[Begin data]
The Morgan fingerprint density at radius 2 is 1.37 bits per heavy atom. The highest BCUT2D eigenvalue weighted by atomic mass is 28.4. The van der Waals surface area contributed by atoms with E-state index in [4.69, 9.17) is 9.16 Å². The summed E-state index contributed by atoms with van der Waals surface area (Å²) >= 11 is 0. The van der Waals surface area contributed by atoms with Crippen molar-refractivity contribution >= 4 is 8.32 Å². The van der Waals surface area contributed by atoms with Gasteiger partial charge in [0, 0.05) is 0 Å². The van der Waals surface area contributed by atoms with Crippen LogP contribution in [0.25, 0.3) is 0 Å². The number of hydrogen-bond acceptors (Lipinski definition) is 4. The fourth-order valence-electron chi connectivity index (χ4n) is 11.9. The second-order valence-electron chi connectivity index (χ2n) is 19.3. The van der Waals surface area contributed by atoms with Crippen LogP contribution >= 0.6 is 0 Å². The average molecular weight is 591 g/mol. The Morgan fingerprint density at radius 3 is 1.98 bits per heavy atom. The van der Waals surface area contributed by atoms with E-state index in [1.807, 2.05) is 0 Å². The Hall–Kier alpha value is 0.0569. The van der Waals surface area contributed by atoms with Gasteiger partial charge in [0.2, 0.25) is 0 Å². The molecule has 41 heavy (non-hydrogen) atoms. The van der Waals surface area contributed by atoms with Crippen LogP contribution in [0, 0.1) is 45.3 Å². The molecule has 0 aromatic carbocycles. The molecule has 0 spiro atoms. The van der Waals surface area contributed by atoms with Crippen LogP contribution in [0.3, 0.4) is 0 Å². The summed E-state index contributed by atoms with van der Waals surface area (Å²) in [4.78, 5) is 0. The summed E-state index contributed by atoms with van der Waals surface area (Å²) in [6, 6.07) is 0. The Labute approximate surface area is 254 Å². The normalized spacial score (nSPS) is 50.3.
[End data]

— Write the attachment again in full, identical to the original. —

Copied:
The Morgan fingerprint density at radius 2 is 1.37 bits per heavy atom. The highest BCUT2D eigenvalue weighted by atomic mass is 28.4. The van der Waals surface area contributed by atoms with E-state index in [4.69, 9.17) is 9.16 Å². The summed E-state index contributed by atoms with van der Waals surface area (Å²) >= 11 is 0. The van der Waals surface area contributed by atoms with Crippen molar-refractivity contribution >= 4 is 8.32 Å². The van der Waals surface area contributed by atoms with Gasteiger partial charge in [0, 0.05) is 0 Å². The van der Waals surface area contributed by atoms with Crippen LogP contribution in [0.25, 0.3) is 0 Å². The number of hydrogen-bond acceptors (Lipinski definition) is 4. The fourth-order valence-electron chi connectivity index (χ4n) is 11.9. The second-order valence-electron chi connectivity index (χ2n) is 19.3. The van der Waals surface area contributed by atoms with Crippen LogP contribution >= 0.6 is 0 Å². The average molecular weight is 591 g/mol. The Morgan fingerprint density at radius 3 is 1.98 bits per heavy atom. The van der Waals surface area contributed by atoms with E-state index in [1.807, 2.05) is 0 Å². The Hall–Kier alpha value is 0.0569. The van der Waals surface area contributed by atoms with Gasteiger partial charge in [0.2, 0.25) is 0 Å². The molecule has 41 heavy (non-hydrogen) atoms. The van der Waals surface area contributed by atoms with Crippen LogP contribution in [0, 0.1) is 45.3 Å². The molecule has 0 aromatic carbocycles. The molecule has 0 spiro atoms. The van der Waals surface area contributed by atoms with Crippen LogP contribution in [0.3, 0.4) is 0 Å². The summed E-state index contributed by atoms with van der Waals surface area (Å²) in [4.78, 5) is 0. The summed E-state index contributed by atoms with van der Waals surface area (Å²) in [6, 6.07) is 0. The Labute approximate surface area is 254 Å². The normalized spacial score (nSPS) is 50.3.